Today’s Big Idea— What do the most talented employees need from their workplace?
If you knew the answer to this question, you could attract the most talented players to your company, and build a world-class team.
Well, I have great news for you! The Gallup Organization spent 25 years surveying over 1 million employees across different industries to find the answer for you.
If you haven’t read First Break All The Rules by Marcus Buckingham and Curt Coffman, the book reads like an encyclopedia of research-based organizational practices. I highly recommend it.
In their first massive study (1990’s), Gallup set out to investigate the relationship between employee opinion and business performance.
A key finding—keeping talented employees is what drives business results.
During their survey, they tested 100 million different questions! Ultimately, they extracted with extreme precision, 12 questions that best predict a thriving workplace.
What are the odds that you would come up with better measures than they did?
Don’t create your own system to help your company thrive. Gallup has done the heavy lifting for you.
The 12 Questions
- Do I know what is expected of me at work?
- Do I have the materials and equipment I need to do my job well?
- At work, do I have the opportunity to do what I do best every day?
- In the last 7 days, have I received recognition or praise for doing good work?
- Does my supervisor or someone at work seem to care about me as a person?
- Is there someone at work who encourages my development?
- At work, do my opinions seem to count?
- Does the mission/purpose of my company make me feel my job is important?
- Are my co-workers committed to doing quality work?
- Do I have a best friend at work?
- In the last 6 months, has someone talked to me about my progress?
- This last year, have I had opportunities at work to learn and grow?
Take a moment to reflect
Have you had jobs where your boss did not make it clear what you needed to do to be successful?
Or you didn’t have the resources you needed to do your job?
Or you didn’t receive regular encouragement or feedback on your performance so that you could course-correct and make sure you are doing the things your company wanted you to do?
Or you didn’t have close friends at work?
Or you didn’t feel your job really mattered for any larger purpose?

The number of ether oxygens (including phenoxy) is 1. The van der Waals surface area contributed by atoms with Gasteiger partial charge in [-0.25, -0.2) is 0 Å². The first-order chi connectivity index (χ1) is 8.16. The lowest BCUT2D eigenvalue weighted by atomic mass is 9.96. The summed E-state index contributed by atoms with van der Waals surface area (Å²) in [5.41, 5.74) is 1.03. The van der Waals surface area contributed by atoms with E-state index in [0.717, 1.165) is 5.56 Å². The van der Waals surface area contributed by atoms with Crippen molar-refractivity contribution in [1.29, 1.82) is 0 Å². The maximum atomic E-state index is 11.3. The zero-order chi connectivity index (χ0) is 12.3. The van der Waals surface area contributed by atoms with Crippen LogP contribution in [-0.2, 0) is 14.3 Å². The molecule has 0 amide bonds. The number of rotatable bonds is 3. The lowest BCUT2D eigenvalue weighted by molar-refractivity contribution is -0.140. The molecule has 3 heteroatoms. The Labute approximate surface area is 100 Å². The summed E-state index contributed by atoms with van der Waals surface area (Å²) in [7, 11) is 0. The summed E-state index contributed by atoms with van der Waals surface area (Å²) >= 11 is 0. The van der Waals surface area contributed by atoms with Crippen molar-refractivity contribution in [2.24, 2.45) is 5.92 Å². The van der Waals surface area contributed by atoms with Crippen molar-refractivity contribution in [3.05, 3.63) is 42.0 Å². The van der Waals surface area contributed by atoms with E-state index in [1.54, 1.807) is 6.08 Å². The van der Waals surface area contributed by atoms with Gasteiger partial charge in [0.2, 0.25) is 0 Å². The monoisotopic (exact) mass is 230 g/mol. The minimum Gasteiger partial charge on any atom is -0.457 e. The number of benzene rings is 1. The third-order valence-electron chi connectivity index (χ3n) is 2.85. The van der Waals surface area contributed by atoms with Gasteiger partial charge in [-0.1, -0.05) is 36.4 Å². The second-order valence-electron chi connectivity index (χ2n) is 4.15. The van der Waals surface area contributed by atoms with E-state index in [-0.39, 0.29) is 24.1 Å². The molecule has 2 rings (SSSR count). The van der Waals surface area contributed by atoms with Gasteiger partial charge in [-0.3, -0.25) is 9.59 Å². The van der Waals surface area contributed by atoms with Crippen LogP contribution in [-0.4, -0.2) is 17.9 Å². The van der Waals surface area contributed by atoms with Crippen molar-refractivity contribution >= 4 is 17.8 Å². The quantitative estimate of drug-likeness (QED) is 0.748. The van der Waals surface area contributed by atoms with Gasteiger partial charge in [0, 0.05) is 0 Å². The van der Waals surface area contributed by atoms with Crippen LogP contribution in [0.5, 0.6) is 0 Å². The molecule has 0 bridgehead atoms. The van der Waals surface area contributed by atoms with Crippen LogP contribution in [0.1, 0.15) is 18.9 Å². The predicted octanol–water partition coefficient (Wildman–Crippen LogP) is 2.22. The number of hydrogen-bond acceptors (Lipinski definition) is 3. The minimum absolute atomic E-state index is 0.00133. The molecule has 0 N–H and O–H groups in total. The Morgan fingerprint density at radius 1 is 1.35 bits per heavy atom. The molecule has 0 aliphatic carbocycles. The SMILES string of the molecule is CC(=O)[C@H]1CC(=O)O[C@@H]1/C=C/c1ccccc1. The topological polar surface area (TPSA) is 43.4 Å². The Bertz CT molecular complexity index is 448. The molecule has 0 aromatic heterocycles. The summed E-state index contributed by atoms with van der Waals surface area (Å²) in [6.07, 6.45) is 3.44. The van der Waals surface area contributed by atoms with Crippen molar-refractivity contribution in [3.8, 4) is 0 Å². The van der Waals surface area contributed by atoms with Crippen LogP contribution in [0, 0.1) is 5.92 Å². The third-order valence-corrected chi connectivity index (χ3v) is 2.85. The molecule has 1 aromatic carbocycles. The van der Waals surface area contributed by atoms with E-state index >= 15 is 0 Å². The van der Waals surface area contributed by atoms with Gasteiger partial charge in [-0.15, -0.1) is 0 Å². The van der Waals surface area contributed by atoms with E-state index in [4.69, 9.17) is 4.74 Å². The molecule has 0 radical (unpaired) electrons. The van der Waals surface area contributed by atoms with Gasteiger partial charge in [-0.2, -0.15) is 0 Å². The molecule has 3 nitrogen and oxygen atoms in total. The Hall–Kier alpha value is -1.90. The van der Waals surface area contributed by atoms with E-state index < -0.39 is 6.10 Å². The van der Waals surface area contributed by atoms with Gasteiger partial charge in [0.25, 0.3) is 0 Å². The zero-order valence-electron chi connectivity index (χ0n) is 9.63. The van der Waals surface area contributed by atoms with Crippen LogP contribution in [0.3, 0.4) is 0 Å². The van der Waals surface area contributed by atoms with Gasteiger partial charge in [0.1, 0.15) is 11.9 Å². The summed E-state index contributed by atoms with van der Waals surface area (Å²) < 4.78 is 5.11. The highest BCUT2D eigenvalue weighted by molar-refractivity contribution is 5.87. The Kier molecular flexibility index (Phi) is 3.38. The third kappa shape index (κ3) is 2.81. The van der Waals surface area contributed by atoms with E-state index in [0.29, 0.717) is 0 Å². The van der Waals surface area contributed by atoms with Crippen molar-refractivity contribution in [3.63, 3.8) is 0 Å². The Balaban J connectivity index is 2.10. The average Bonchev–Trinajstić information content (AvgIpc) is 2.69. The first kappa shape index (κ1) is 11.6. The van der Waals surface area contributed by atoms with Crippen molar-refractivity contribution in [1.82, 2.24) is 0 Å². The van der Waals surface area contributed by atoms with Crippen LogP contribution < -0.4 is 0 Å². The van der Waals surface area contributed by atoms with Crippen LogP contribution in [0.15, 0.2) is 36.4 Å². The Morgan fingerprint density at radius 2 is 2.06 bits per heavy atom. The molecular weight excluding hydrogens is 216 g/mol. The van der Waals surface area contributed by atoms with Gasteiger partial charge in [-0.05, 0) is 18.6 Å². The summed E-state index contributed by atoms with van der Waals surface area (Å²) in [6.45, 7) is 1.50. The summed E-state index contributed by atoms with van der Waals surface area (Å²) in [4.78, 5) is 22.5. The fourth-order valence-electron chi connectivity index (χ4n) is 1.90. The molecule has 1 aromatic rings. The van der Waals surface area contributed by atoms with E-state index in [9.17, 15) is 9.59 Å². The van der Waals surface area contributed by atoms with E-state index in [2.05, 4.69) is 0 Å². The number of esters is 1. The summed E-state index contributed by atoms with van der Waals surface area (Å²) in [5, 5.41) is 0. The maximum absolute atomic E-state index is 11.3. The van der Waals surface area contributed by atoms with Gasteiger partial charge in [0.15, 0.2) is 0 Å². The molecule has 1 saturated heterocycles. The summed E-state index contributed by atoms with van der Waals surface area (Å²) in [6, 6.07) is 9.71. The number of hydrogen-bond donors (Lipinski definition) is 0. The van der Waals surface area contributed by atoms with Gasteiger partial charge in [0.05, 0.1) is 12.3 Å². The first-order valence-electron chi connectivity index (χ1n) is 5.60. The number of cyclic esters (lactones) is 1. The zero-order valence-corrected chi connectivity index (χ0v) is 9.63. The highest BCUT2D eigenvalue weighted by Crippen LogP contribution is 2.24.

Or your workplace wasn’t really leveraging your greatest talents?
Or the people on your team didn’t care about doing quality work?
Were you able to give input into your workplace for decisions that might affect you?
Were you stagnating professionally instead of growing and developing better skills to make you successful in the future?
You can see how these questions get to the core of what we truly want from our work. It often baffles me that people don’t use the wonderful organizational research that is widely available, but now that you know, you have no excuse.
The average person spends about a third of their life at work, roughly 90,000 hours. This is why healthy workplaces are so important. Work is a big part of our lives and has a massive impact on our level of life satisfaction, which ripples out into our families and communities.
We need better workplaces to create a better future.
Ready to put this information into practice with your team?
Turn information into action
If you want to know how your team stacks up against the research, I challenge you to create a simple job survey using these questions and poll your team.
The responses you get could set your team on course to thrive, and profit, from the changes you make.
And if you are in a position of executive level leadership, Gallup concluded that the only way to improve your answers to these questions is to hire or train all your managers to focus on these questions, and then hold them accountable to them. So make sure to share this information with your management team.
You may want to survey the teams your managers lead (this may give you some really good measures of their leadership ability). Then give them feedback and use it in their individual develop plans as well.
Have a great weekend!
- First Break All The Rules—Marcus Buckingham and Curt Coffman
- 9 Lies About Work—Marcus Buckingham and Ashley Goodall